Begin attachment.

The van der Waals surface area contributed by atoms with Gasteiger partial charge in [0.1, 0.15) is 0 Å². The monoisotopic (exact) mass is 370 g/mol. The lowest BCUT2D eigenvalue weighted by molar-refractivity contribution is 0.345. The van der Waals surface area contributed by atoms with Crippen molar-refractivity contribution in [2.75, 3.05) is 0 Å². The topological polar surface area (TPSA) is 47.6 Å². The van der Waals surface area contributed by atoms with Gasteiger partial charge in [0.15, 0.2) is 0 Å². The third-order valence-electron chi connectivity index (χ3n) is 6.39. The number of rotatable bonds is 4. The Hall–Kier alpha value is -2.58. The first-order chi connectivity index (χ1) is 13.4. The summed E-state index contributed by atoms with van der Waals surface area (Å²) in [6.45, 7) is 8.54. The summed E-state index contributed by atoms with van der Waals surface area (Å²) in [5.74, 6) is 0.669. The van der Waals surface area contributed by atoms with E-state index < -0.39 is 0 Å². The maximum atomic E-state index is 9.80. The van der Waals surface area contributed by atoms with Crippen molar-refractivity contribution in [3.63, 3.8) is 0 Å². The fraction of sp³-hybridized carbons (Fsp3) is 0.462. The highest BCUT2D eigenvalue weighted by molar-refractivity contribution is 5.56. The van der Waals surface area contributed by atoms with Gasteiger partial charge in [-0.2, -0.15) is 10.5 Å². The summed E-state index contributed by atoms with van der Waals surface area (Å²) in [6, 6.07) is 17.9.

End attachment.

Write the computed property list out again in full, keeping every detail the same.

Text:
The van der Waals surface area contributed by atoms with Gasteiger partial charge in [0.1, 0.15) is 0 Å². The monoisotopic (exact) mass is 370 g/mol. The lowest BCUT2D eigenvalue weighted by molar-refractivity contribution is 0.345. The van der Waals surface area contributed by atoms with Crippen molar-refractivity contribution in [2.75, 3.05) is 0 Å². The topological polar surface area (TPSA) is 47.6 Å². The van der Waals surface area contributed by atoms with Gasteiger partial charge in [0.15, 0.2) is 0 Å². The third-order valence-electron chi connectivity index (χ3n) is 6.39. The number of rotatable bonds is 4. The Hall–Kier alpha value is -2.58. The first-order chi connectivity index (χ1) is 13.4. The summed E-state index contributed by atoms with van der Waals surface area (Å²) in [6.45, 7) is 8.54. The summed E-state index contributed by atoms with van der Waals surface area (Å²) in [5.74, 6) is 0.669. The van der Waals surface area contributed by atoms with E-state index < -0.39 is 0 Å². The maximum atomic E-state index is 9.80. The van der Waals surface area contributed by atoms with Crippen molar-refractivity contribution in [3.63, 3.8) is 0 Å². The fraction of sp³-hybridized carbons (Fsp3) is 0.462. The highest BCUT2D eigenvalue weighted by molar-refractivity contribution is 5.56. The van der Waals surface area contributed by atoms with Gasteiger partial charge in [-0.2, -0.15) is 10.5 Å². The summed E-state index contributed by atoms with van der Waals surface area (Å²) in [6, 6.07) is 17.9.